Famed poet William Wordsworth's younger sister, Dorothy Wordsworth (1771-1855), is known principally for her poems and journals, which have proved invaluable for later biographies and studies of the poet.

Dorothy began to write around 1795, when she shared a house with William in Dorset. Several of Dorothy's poems were included in her brother's publications; she herself published nothing. Her journals, the most well-known of which are the Alfoxden Journal (1798) and Grasmere Journals (1800-1803), were published posthumously. These journals were written with Dorothy's delicate, exquisite diction, describing the Wordsworth household, friends, and travels.

The Alfoxden Journal was written in Alfoxden, Somerset, where she met poet Samuel Taylor Coleridge. They and her brother William traveled in Germany together and were continually sources of inspiration for each other in their writings.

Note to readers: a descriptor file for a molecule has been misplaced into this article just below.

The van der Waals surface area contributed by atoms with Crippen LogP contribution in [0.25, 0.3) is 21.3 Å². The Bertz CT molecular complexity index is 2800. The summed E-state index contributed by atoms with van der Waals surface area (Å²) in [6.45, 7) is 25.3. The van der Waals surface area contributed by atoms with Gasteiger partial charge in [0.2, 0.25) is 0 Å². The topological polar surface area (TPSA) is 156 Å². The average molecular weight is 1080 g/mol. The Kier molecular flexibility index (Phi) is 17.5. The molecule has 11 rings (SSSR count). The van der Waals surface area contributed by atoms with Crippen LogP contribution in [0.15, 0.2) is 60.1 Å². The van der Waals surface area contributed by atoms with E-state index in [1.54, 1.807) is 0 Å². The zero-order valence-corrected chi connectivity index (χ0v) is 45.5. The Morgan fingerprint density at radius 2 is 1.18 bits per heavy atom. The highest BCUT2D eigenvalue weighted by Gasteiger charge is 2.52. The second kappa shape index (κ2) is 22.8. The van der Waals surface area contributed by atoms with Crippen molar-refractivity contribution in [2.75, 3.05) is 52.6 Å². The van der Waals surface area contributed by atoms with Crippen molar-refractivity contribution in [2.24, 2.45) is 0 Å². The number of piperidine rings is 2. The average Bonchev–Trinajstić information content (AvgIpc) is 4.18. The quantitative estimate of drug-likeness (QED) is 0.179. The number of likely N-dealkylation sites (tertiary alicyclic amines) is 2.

In 1799, Dorothy settled with William in the Lake District of Grasmere at Dove Cottage, where she wrote her Grasmere Journals. Also, she made the acquaintance of writer Thomas DeQuincey there in 1807. In 1808, she moved back to Rydal and lived with her family.

In 1829, Dorothy became ill, and in 1835 she developed arteriosclerosis. For the last 20 years of her life, Dorothy suffered from an obscure illness that made her prematurely senile. She died in Rydal on January 25, 1855.

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